Abstract details

Abstract-ID: 575
Title of the paper: Soldiering Tasks’ Physiological Demands by Heart Rate Zone Scores
Authors: Canino, M., Foulis, S., Cohen, B., Walker, L., Taylor, K., Redmond, J., Sharp, M.
Institution: U.S. Army Research Institute of Environmental Medicine
Department: Military Performance Division
Country: United States
Abstract text INTRODUCTION:
Monitoring heart rate is a prevalent method used in athletics to gauge physical training intensity and recovery in order to produce optimal adaptations. To quantify heart rate training load, summated heart rate zone (SumHR) scores have been utilized by calculating the duration spent in 5 heart rate zones during an activity (1). Advanced physiological measurements (e.g., metabolics, biomarkers) have been previously used in military populations to quantify the physiological demands required to perform high physically demanding military tasks; however, calculating SumHR scores have not been extensively investigated in military populations performing physically demanding occupational tasks. To determine the relationship between total absolute oxygen consumption (AbsVO2) and SumHR scores in Soldiering tasks.
METHODS:
Ten Soldiers (8 males, 2 females) performed 4 Soldiering tasks: foot march (FM), sandbag fill (SBF), sandbag carry (SBC), and ammunition can carry (AMMO). FM required Soldiers to walk for 20 min on a treadmill (2.0-2.5 mph at 0% grade), while wearing 102 lb of equipment. SBF entailed shoveling loose sand into a bucket (30-40 lb) within 52 minutes for 26 fills, while wearing 71 lb of equipment. SBC consisted of lifting and carrying 26 sandbags (40 lb each) a distance of 10 m to construct a fighting position within 26 min, while wearing 71 lb of equipment. AMMO required lifting and carrying 30 ammunition cans (45 lb each) a distance of 15 m and placing them on a vehicle’s tailgate as fast as possible, while wearing 71 lb of equipment. Metabolic measurements and heart rate were monitored and recorded. Age-predicted maximal heart rate was calculated (220-age). SumHR were calculated by multiplying the duration (min) spent in each of the 5 heart rate zones by a multiplier factor for each zone (50-59%=1, 60-69%=2, 70-79%=3, 80-89%=4, =90%=5). Pearson and Spearman correlations were performed to examine the relationship between AbsVO2 and SumHR.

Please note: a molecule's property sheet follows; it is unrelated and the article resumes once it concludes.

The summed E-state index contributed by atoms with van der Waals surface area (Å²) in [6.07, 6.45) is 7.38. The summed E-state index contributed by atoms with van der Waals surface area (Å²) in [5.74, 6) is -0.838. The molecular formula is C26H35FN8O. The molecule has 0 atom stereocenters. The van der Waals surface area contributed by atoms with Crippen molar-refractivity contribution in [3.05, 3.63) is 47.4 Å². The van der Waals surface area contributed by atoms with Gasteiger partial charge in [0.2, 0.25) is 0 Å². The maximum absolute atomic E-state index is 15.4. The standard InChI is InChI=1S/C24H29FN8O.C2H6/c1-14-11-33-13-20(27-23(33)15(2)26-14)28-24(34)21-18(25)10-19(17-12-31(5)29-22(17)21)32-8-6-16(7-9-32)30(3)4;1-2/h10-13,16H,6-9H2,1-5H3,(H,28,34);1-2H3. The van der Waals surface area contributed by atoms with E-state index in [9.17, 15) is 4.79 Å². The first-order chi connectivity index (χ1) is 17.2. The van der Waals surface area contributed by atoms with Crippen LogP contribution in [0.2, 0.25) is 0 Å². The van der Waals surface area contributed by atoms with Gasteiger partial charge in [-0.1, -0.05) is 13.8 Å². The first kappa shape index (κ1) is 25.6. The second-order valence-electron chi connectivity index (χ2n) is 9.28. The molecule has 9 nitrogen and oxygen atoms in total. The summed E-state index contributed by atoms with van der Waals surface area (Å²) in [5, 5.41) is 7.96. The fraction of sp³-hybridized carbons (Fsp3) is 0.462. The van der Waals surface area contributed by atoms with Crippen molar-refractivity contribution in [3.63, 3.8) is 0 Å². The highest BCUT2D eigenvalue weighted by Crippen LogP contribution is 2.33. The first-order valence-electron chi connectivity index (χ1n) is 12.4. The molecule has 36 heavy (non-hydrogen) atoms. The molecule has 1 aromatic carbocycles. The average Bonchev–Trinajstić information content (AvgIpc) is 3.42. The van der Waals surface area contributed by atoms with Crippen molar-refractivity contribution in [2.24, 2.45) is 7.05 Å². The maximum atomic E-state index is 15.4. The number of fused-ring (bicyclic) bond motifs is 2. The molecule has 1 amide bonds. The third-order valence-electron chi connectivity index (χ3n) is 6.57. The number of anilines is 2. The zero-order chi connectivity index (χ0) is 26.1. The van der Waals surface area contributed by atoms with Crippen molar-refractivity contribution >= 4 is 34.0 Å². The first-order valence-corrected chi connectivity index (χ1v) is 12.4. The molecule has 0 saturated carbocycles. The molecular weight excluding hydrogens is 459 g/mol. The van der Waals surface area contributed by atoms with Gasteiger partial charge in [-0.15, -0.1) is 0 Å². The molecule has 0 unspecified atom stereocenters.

RESULTS:
For SBF and SBC, significant positive correlations exist between AbsVO2 and SumHR (r=0.75, p=0.01; rho=0.82, p<0.01). AMMO had a significant positive r=0.82 (p<0.01) but nonsignificant rho (p=0.07). No significant correlations were revealed for FM (p=0.27).
CONCLUSION:
A linear relationship exists between the total absolute oxygen consumption and SumHR scores, indicating individuals with higher AbsVO2 values tended to have higher SumHR scores. Calculating SumHR scores may be an acceptable and feasible alternative to metabolic measurements when attempting to assess the physiological demands during Soldiering tasks; however, caution should be used for constrained tasks (e.g., treadmill FM) due to the potential inability to detect significant performance differences.
1) Foster et al., J Strength Cond Res, 2001.
The views expressed in this abstract are those of the authors and do not reflect the official policy of the Department of Army, Department of Defense, or the U.S. Government.
Topic: Training and Testing
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